One of the most inspired design studios working at the intersection of science, art, and technology today is Nervous System, a Massachusetts-based team led by Jessica Rosenkrantz and Jesse Louis-Rosenberg.
The number of exhibits combining science and art in some capacity has grown steadily since I began blogging about them in 2011. With exhibits in galleries and museums across the country, there’s something for everyone.
Though it’s tempting to think you must spend thousands of dollars on equipment to take great photographs, Joshua White is helping prove that the best camera is the one you have on you when the inspiration strikes.
Credit: An 1862 painting of a Formosan clouded leopard by Joseph Wolf, image in the public domain Source: from Could Extinct Clouded Leopards Be Reintroduced in Taiwan?
In my efforts to make the most original sciart gift guide I could muster earlier this month I overlooked some fantastic books that I want to plug today in case you’re doing any last minute shopping at bookstores.
Image: A mussel shell engraved by Homo erectus between 540,000 and 430,000 years ago Credit: Wim Lustenhouwer, VU University Amsterdam Source: Kate Wong’s World’s Oldest Engraving Upends Theory of Homo sapiens Uniqueness on Observations These scratches may not look like much but they predate the existence of our species, Homo sapiens, and upend any claim [...]
It’s time again for me to offer up a few quirky gift ideas for the science enthusiasts in your life. I guarantee these will be the most original gifts under the tree!
When a revered research institution reaches out to a fine artist to create its first ever artist-in-residency program, we should all sit up and take notice.
December 1st is the deadline to participate in an exciting annual exhibit at the Art.Science.Gallery in Austin, TX. For years, artists have created small trading cards to exchange amongst themselves at conferences and gatherings, but according to the rules of exchange, these cards must never be bought or sold.
Credit: Maia Weinstock Source: Oceanographer Sylvia Earle is a Glamour Woman of the Year by Maia Weinstock on Voices In her post about oceanographer Sylvia Earle getting recognized this month by Glamour magazine for her contributions to science and society, Maia Weinstock included this picture of a custom Lego figurine of Dr.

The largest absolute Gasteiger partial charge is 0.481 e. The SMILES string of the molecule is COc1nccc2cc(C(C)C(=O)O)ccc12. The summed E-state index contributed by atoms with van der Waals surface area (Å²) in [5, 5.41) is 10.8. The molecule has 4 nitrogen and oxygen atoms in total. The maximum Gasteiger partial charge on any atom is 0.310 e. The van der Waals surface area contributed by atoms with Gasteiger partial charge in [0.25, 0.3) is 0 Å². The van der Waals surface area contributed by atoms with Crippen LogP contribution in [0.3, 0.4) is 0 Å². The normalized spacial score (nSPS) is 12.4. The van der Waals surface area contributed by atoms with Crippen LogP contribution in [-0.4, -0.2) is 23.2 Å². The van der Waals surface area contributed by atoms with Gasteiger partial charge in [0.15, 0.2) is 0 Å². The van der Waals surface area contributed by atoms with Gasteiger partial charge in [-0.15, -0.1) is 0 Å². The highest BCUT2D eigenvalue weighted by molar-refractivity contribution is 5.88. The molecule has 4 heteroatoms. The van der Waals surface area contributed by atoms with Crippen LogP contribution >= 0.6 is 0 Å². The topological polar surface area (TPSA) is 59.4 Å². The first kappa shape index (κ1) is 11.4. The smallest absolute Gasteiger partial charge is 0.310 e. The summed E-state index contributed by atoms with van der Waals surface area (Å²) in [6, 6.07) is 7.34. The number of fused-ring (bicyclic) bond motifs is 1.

So much good scienceart on display… where to begin!? EXHIBITS: NORTHEAST REGION LIFE: Magnified June – November 2014 Gateway Gallery Between Concourse C and the AeroTrain C-Gates station Washington Dulles International Airport Washington, D.C.
Source: from “Middle Schoolers Develop App to Help Visually Impaired,” by Mónica I. Feliú-Mójer’s on Voices Credit: Image courtesy of Maggie Bolado From the Department of Inspiring Teenagers, meet the all-female team of six that invented an app to help visually impaired students navigate their schools.
Nobody goes around saying they want to look like Barbie when they grow up, at least not anymore. But with Halloween fast approaching, I dare you to find a class of kindergarteners that does not have at least half the girls planning to be princesses of some sort or another.
For three years now we have been celebrating science artists here on Symbiartic. Every September we have stepped it up a notch to feature a different science artist each day in our September SciArt Blitz.
One of the great wonders of life is watching the leaves change colors in the fall. When temperatures get cool, chlorophyll begins to break down revealing the underlying pigments in the plants’ sap.
According to science comic, xkcd, the answer is no: For the past 25 days, we have been showing off a different artist each day who is working at the intersection of science and art.
With cold and flu season upon us and cooler weather increasingly pushing us indoors, it’s time to remind ourselves how to stay healthy.
Japanese artist Aki Inomata created a series of 3D-printed hermit crab homes after learning that the land under the French Embassy in Tokyo changed from being French to being Japanese in 2009 and would subsequently change back in 2059.
As I write this, the Brooklyn Botanic Gardens is preparing an exhibit showcasing the work of Dick Rauh, a botanical illustrator who has distinguished himself as a master of botanical illustration since he picked up a pen and paper in his retirement.
I initially contacted Bryan Christie to request permission to feature his spectacular cheetah illustration in this year’s blitz. He agreed, and so here it is, in all its glory: But he also tipped me off to his fine art work that is equally worthy of note: How could two such disparate styles emanate from the [...]